Two Boys Play Chess: Madness Follows

 

Matan Poleg (above left) and Omar Eltigani (right) were paired at the World Youth Chess Championships in South Africa last week. They played a game. Poleg won on the 45th move.

Outrage ensued. Denunciations were issued. The Sudanese media couldn’t even bring themselves to mention Matan Poleg’s name. The head of the Sudanese Chess Association resigned, offering grovelling apologies.

You already know the punchline to this, of course.

Poleg is an Israeli Jew. Eltigani is Sudanese. In the Muslim world, this is an unbearable outrage.

[a] top Sudanese religious official issued a scathing rebuke of the Sudanese government for not stopping Eltigani from playing, asserting that Sudan is in a state of war with the Jews and has a policy of not recognizing “the Zionist entity.” He said that competing against an Israeli player is tantamount to recognizing Israel and gives it legitimacy, according to Sudanese news site Al Nilin.

Two girls under age 10–one Israeli, one Algerian–were also matched, and were also forbidden to play:

An Israeli Arab girl was paired against an Algerian girl and the Algerian girl was not allowed to play the match, he said. The girls, who conversed in Arabic, were each awarded a point even though the match wasn’t played, he said.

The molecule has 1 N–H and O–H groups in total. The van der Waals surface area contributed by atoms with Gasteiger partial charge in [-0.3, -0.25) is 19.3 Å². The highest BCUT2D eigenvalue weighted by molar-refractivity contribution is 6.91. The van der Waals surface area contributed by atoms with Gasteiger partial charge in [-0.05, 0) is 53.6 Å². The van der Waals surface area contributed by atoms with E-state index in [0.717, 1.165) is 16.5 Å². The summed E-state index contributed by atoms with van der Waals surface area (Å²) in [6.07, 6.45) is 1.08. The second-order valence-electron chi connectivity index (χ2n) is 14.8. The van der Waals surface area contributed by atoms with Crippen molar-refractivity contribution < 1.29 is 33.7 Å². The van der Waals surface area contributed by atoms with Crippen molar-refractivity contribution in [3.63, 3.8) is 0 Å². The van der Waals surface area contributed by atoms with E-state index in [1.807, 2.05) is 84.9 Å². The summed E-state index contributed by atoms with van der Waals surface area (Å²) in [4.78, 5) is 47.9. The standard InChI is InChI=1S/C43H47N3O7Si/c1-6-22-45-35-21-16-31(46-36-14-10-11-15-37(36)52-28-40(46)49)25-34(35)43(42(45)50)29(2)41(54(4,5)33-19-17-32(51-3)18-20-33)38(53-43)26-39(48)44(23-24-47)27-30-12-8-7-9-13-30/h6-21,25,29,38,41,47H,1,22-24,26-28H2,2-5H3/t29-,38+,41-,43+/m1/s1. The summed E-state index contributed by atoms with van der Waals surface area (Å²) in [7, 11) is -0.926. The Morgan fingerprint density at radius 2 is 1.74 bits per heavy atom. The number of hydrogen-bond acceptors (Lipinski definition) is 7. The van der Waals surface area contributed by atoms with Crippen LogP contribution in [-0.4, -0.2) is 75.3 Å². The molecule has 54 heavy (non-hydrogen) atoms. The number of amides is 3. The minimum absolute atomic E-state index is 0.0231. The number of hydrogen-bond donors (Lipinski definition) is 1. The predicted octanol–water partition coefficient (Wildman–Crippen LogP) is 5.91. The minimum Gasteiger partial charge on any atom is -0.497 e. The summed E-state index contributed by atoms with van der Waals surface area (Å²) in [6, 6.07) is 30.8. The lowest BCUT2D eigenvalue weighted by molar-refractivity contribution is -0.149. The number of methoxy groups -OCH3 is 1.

Good ole fashioned Jew-hate: it’s never out of season, even in the world of chess. As a writer and magazine editor, I’ve covered chess before, and this is not unusual. WYCC doesn’t have the guts to do what they should do: ban any team that refuses to play against Israelis. Cowards.

 

Benedict: The Liturgy as a Game

Reading Ratzinger’s Collected Works: Theology of the Liturgy, this passage from Spirit of the Liturgy struck me again as a fascinating analogy (re-paragraphed for ease of reading):

download (2)What is the liturgy? What happens during the liturgy? What kind of reality do we encounter here? In the 1920s the suggestion was made that we should understand the liturgy in terms of “play”. The point of the analogy was that a game has its own rules, sets up its own world, which is in force from the start of play but then, of course, is suspended at the close of play.

A further point of similarity was that play, though it has a meaning, does not have a purpose and that for this very reason there is something healing, even liberating, about it. Play takes us out of the world of daily goals and their pressures and into a sphere free of purpose and achievement, releasing us for a time from all the burdens of our daily world of work. Play is a kind of other world, an oasis of freedom, where for a moment we can let life flow freely.